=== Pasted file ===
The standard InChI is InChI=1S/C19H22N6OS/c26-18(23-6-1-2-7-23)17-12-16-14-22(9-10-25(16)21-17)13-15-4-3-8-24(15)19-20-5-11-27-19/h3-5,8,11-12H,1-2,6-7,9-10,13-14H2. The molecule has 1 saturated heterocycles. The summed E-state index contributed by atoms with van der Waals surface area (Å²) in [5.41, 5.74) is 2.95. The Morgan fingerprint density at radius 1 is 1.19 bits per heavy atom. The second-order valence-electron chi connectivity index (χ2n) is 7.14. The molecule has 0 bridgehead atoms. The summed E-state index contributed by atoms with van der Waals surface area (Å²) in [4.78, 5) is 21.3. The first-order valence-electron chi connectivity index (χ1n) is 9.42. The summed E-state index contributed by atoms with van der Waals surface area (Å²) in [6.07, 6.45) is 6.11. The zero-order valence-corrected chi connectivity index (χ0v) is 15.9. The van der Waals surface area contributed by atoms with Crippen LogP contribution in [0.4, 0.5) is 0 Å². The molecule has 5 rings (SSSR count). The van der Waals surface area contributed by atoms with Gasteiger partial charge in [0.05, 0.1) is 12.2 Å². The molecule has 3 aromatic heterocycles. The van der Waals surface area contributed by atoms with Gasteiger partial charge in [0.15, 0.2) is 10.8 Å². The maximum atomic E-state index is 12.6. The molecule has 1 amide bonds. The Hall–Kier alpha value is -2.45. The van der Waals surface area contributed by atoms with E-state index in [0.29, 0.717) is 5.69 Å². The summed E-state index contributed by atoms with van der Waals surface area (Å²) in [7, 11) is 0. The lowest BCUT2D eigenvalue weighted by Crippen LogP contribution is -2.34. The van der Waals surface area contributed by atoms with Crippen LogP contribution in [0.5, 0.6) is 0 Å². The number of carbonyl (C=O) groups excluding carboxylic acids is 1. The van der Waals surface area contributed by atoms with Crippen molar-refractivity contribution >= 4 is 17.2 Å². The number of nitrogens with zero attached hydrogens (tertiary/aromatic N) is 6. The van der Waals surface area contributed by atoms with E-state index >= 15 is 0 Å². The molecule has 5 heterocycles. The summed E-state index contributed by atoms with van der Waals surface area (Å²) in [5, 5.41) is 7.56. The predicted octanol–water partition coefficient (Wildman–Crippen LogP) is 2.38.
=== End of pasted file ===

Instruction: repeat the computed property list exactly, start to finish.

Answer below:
The standard InChI is InChI=1S/C19H22N6OS/c26-18(23-6-1-2-7-23)17-12-16-14-22(9-10-25(16)21-17)13-15-4-3-8-24(15)19-20-5-11-27-19/h3-5,8,11-12H,1-2,6-7,9-10,13-14H2. The molecule has 1 saturated heterocycles. The summed E-state index contributed by atoms with van der Waals surface area (Å²) in [5.41, 5.74) is 2.95. The Morgan fingerprint density at radius 1 is 1.19 bits per heavy atom. The second-order valence-electron chi connectivity index (χ2n) is 7.14. The molecule has 0 bridgehead atoms. The summed E-state index contributed by atoms with van der Waals surface area (Å²) in [4.78, 5) is 21.3. The first-order valence-electron chi connectivity index (χ1n) is 9.42. The summed E-state index contributed by atoms with van der Waals surface area (Å²) in [6.07, 6.45) is 6.11. The zero-order valence-corrected chi connectivity index (χ0v) is 15.9. The van der Waals surface area contributed by atoms with Crippen LogP contribution in [0.4, 0.5) is 0 Å². The molecule has 5 rings (SSSR count). The van der Waals surface area contributed by atoms with Gasteiger partial charge in [0.05, 0.1) is 12.2 Å². The molecule has 3 aromatic heterocycles. The van der Waals surface area contributed by atoms with Gasteiger partial charge in [0.15, 0.2) is 10.8 Å². The maximum atomic E-state index is 12.6. The molecule has 1 amide bonds. The Hall–Kier alpha value is -2.45. The van der Waals surface area contributed by atoms with E-state index in [0.29, 0.717) is 5.69 Å². The summed E-state index contributed by atoms with van der Waals surface area (Å²) in [7, 11) is 0. The lowest BCUT2D eigenvalue weighted by Crippen LogP contribution is -2.34. The van der Waals surface area contributed by atoms with Crippen LogP contribution in [0.5, 0.6) is 0 Å². The number of carbonyl (C=O) groups excluding carboxylic acids is 1. The van der Waals surface area contributed by atoms with Crippen molar-refractivity contribution >= 4 is 17.2 Å². The number of nitrogens with zero attached hydrogens (tertiary/aromatic N) is 6. The van der Waals surface area contributed by atoms with E-state index >= 15 is 0 Å². The molecule has 5 heterocycles. The summed E-state index contributed by atoms with van der Waals surface area (Å²) in [5, 5.41) is 7.56. The predicted octanol–water partition coefficient (Wildman–Crippen LogP) is 2.38.